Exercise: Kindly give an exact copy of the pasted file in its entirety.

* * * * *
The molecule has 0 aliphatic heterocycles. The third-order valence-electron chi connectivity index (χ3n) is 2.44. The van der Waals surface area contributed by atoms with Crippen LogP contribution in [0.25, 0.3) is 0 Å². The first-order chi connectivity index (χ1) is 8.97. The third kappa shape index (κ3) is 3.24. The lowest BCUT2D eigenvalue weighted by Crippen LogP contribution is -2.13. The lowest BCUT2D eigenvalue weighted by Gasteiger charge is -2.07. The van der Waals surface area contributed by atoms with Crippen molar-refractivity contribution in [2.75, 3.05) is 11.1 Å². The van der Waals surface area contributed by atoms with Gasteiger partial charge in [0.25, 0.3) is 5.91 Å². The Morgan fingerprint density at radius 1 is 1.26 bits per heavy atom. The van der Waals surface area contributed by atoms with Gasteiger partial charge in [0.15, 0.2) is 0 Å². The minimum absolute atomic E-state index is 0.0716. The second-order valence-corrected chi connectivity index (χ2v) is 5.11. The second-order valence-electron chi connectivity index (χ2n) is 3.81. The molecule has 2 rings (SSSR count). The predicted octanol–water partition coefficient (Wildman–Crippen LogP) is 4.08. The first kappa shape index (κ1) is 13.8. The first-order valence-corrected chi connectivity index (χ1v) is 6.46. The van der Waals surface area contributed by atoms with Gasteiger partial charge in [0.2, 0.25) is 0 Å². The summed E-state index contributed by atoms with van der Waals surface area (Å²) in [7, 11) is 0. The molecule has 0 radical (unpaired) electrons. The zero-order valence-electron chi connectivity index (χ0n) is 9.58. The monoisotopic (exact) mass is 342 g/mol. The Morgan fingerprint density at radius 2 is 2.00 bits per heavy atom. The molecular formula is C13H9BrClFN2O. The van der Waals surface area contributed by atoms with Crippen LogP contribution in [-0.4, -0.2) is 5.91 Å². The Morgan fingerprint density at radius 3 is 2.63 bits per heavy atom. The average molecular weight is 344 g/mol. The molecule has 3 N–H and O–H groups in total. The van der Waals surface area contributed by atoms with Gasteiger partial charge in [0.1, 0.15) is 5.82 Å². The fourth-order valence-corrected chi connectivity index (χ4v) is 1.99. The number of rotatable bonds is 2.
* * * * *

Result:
The molecule has 0 aliphatic heterocycles. The third-order valence-electron chi connectivity index (χ3n) is 2.44. The van der Waals surface area contributed by atoms with Crippen LogP contribution in [0.25, 0.3) is 0 Å². The first-order chi connectivity index (χ1) is 8.97. The third kappa shape index (κ3) is 3.24. The lowest BCUT2D eigenvalue weighted by Crippen LogP contribution is -2.13. The lowest BCUT2D eigenvalue weighted by Gasteiger charge is -2.07. The van der Waals surface area contributed by atoms with Crippen molar-refractivity contribution in [2.75, 3.05) is 11.1 Å². The van der Waals surface area contributed by atoms with Gasteiger partial charge in [0.25, 0.3) is 5.91 Å². The Morgan fingerprint density at radius 1 is 1.26 bits per heavy atom. The van der Waals surface area contributed by atoms with Gasteiger partial charge in [0.15, 0.2) is 0 Å². The minimum absolute atomic E-state index is 0.0716. The second-order valence-corrected chi connectivity index (χ2v) is 5.11. The second-order valence-electron chi connectivity index (χ2n) is 3.81. The molecule has 2 rings (SSSR count). The predicted octanol–water partition coefficient (Wildman–Crippen LogP) is 4.08. The first kappa shape index (κ1) is 13.8. The first-order valence-corrected chi connectivity index (χ1v) is 6.46. The van der Waals surface area contributed by atoms with Gasteiger partial charge in [0.2, 0.25) is 0 Å². The summed E-state index contributed by atoms with van der Waals surface area (Å²) in [7, 11) is 0. The molecule has 0 radical (unpaired) electrons. The zero-order valence-electron chi connectivity index (χ0n) is 9.58. The monoisotopic (exact) mass is 342 g/mol. The Morgan fingerprint density at radius 2 is 2.00 bits per heavy atom. The molecular formula is C13H9BrClFN2O. The van der Waals surface area contributed by atoms with Crippen LogP contribution in [-0.4, -0.2) is 5.91 Å². The Morgan fingerprint density at radius 3 is 2.63 bits per heavy atom. The average molecular weight is 344 g/mol. The molecule has 3 N–H and O–H groups in total. The van der Waals surface area contributed by atoms with Gasteiger partial charge in [0.1, 0.15) is 5.82 Å². The fourth-order valence-corrected chi connectivity index (χ4v) is 1.99. The number of rotatable bonds is 2.